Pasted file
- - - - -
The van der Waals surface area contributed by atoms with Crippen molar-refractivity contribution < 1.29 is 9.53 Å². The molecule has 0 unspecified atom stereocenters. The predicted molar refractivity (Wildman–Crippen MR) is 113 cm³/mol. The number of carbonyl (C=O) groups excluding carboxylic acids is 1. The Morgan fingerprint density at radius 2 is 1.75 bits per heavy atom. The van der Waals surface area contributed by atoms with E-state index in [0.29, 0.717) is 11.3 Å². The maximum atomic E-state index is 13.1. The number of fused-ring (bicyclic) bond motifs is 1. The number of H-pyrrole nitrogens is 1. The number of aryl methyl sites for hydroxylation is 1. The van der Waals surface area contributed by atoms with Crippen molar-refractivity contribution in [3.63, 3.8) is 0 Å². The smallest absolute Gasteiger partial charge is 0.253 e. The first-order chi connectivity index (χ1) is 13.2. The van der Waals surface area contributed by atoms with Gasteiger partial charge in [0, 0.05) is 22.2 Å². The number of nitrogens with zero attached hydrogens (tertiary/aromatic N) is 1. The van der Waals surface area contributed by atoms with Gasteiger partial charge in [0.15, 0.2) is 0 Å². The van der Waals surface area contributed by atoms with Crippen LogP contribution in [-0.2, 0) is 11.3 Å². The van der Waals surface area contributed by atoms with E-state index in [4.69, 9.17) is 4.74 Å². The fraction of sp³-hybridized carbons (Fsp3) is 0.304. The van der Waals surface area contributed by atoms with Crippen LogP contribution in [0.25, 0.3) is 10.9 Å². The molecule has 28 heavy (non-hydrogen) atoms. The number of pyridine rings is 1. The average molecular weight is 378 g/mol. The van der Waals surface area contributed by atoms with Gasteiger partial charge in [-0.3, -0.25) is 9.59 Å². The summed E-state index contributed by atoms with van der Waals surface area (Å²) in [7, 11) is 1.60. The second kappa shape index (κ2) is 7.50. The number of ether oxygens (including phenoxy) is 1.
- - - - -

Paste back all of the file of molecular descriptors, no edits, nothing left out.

The van der Waals surface area contributed by atoms with Crippen molar-refractivity contribution < 1.29 is 9.53 Å². The molecule has 0 unspecified atom stereocenters. The predicted molar refractivity (Wildman–Crippen MR) is 113 cm³/mol. The number of carbonyl (C=O) groups excluding carboxylic acids is 1. The Morgan fingerprint density at radius 2 is 1.75 bits per heavy atom. The van der Waals surface area contributed by atoms with E-state index in [0.29, 0.717) is 11.3 Å². The maximum atomic E-state index is 13.1. The number of fused-ring (bicyclic) bond motifs is 1. The number of H-pyrrole nitrogens is 1. The number of aryl methyl sites for hydroxylation is 1. The van der Waals surface area contributed by atoms with Crippen molar-refractivity contribution in [3.63, 3.8) is 0 Å². The smallest absolute Gasteiger partial charge is 0.253 e. The first-order chi connectivity index (χ1) is 13.2. The van der Waals surface area contributed by atoms with Gasteiger partial charge in [0, 0.05) is 22.2 Å². The number of nitrogens with zero attached hydrogens (tertiary/aromatic N) is 1. The van der Waals surface area contributed by atoms with Gasteiger partial charge in [0.15, 0.2) is 0 Å². The van der Waals surface area contributed by atoms with Crippen LogP contribution in [-0.2, 0) is 11.3 Å². The van der Waals surface area contributed by atoms with E-state index in [4.69, 9.17) is 4.74 Å². The fraction of sp³-hybridized carbons (Fsp3) is 0.304. The van der Waals surface area contributed by atoms with Crippen LogP contribution in [0.25, 0.3) is 10.9 Å². The molecule has 28 heavy (non-hydrogen) atoms. The number of pyridine rings is 1. The average molecular weight is 378 g/mol. The van der Waals surface area contributed by atoms with Gasteiger partial charge in [-0.3, -0.25) is 9.59 Å². The summed E-state index contributed by atoms with van der Waals surface area (Å²) in [7, 11) is 1.60. The second kappa shape index (κ2) is 7.50. The number of ether oxygens (including phenoxy) is 1.